By Mary Keck
Mary Keck is a professor of English and Gender Studies as well as an associate editor of Southern Indiana Review. As a freelance journalist and fiction writer, she explores issues of class, labor, and gender in contemporary American life. Read her Open Salon blog, where this piece originally appeared.
Today, I went to the grocery store planning to write a check that would not be covered by the funds in my bank account. I had little food, I didn’t have enough gas in my tank to get me to work the next day, and I knew I wouldn’t see a pay check for my labor done two weeks before for at least another forty-eight hours. When the pay for my labor arrives, my bank will take almost half of it for overdraft fees. Then, I’ll use what is left for basic essentials like food and gas, and in two more weeks, I’ll get paid again. My bills will wait until more money comes my way. In the meantime, I hope the companies who provide me with hot water, electricity, and a roof over my head can be patient like I’m expected to be.
I have no health insurance even though I have two jobs. My only vehicle (bought used) has a low roar that concerns me, but I can’t afford to get it checked. I have two post-secondary degrees for which I’ve been awarded lots of student loan debt and jobs that won’t cover it. I gave up my cell phone months ago because a landline is cheaper. I don’t have a television and don’t pay a cable bill. I go to the laundromat even though I’d prefer to clean my clothes in my home at my convenience, and I buy what I wear at thrift stores.
Ron Paul and his audience at the recent debate would say I deserve this standard of living with all its stress and shame. They would consider me a scab even though I’m not on welfare. They believe I should be imprisoned for writing that bad check. If I were fatally injured, they would cheer for my death because I didn’t plan ahead by setting aside some of my monthly income for health insurance. Even though I work as hard as anyone else and I took the steps of getting educated for the purpose of being a productive citizen, they would think that I shouldn’t take pleasure in life by going to a theme park with my family or attending a rock concert in celebration of my wedding anniversary. Instead, I should use my monthly income to cover all my bills, purchase health insurance, buy gas and groceries, and if there’s anything left, I should save it. Finally, if I save all I can for years and years, when I’m seventy-six, too old for rock concerts and rollercoasters, then I can spend my well-earned savings on fun, frivolous things. Ideally, I would get more pleasure out of those experiences because they were gained through hard work, persistence, and sacrifice.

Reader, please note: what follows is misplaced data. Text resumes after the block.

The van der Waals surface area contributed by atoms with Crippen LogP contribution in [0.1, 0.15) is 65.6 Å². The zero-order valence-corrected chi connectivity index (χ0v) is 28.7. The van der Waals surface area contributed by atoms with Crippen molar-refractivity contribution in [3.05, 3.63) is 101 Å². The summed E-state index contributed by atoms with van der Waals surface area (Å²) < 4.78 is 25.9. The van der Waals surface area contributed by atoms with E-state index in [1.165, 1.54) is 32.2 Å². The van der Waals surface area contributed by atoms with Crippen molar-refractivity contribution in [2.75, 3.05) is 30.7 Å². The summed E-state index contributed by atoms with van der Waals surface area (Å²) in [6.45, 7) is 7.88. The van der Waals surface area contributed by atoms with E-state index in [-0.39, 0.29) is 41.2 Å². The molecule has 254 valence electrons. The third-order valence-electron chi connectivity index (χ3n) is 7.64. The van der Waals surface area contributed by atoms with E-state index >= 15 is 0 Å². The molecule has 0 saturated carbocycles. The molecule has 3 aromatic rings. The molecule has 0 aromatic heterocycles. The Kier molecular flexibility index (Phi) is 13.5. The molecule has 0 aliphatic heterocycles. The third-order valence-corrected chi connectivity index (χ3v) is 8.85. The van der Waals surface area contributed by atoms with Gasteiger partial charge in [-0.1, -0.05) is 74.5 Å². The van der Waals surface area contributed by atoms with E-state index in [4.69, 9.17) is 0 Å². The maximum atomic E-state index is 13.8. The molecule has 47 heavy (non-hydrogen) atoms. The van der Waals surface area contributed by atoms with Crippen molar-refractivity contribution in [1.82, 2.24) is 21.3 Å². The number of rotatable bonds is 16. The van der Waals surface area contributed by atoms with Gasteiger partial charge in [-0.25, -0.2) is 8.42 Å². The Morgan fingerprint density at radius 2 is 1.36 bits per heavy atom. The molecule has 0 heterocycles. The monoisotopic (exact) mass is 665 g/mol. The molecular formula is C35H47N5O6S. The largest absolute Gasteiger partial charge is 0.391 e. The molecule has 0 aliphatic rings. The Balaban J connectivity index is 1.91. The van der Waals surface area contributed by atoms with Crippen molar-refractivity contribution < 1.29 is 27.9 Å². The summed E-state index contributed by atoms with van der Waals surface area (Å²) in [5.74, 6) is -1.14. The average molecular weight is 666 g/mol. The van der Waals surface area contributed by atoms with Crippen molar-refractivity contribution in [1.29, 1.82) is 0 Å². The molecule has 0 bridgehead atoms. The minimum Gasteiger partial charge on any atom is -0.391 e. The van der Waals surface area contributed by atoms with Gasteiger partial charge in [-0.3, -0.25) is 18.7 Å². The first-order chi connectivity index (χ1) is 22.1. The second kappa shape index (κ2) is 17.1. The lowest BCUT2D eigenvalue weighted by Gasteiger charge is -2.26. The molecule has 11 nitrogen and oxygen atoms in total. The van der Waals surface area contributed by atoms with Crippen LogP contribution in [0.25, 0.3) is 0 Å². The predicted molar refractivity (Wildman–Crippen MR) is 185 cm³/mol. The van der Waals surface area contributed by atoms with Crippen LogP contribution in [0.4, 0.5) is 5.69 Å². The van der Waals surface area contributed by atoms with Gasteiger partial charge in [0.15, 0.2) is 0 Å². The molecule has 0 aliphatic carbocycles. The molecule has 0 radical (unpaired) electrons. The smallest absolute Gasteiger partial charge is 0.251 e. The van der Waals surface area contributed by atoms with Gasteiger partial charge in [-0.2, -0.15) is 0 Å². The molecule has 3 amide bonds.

The system I’m in prefers that I am a drone, my mind captivated by reality TV, my body fattened by cheap, processed, high fructose corn syrup foods, and the majority of my time spent working for low wages, so the owners of my company can make more money. In the United States, my worth is measured in dollars. My imagination, my integrity, and my morals are not measured in dollars; therefore, they are worth nothing.
When I looked into the cashier’s eyes and asked if I could write my check for not only the measly groceries in my cart, but also for cash back to buy gas, I knew that she was a good person who wasn’t very different from me. If I were hungry, she would have wanted to feed me. If she knew me better and we were going the same way, she’d give me a ride. Yet, that’s not the sort of help that will get me out of my current situation.
The kind of help I need is compassion, another worthless commodity in the United States. I need my fellow citizens to agree that being impoverished takes away my freedom to choose a healthy lifestyle and even to be productive. I need them to admit that saving and working my whole life forces me to sacrifice my family, my friendships, and my happiness. Americans need to agree that I was left with no option but to write that bad check. The kind of help I need is a collective epiphany, a realization that it is immoral to measure a person’s worth based on the dollars in their pockets or the dollars in the pockets of their employers.
I am not asking for charity, though I need it. I am asking to be seen as a person just like you and just like all the people in the audience at the Republican debate. I am a coworker, a wife, a friend, another passenger on the bus, and just because you can buy Ralph Lauren and go to the opera doesn’t mean that you are entitled to enjoy the pleasures that can be found on this planet any more than me. It doesn’t mean that you deserve a better education, more quality time with the people you love, or health insurance. It just means you don’t have to purchase the cheaper, less healthy foods, you can have a cell phone connected to the Internet with movie-viewing capabilities, and you can drive wherever you need to go. It means you don’t ever have to write a bad check and feel ashamed because when it comes to a system that values people based on their wealth, you are worth more even if you aren’t compassionate, imaginative, or moral.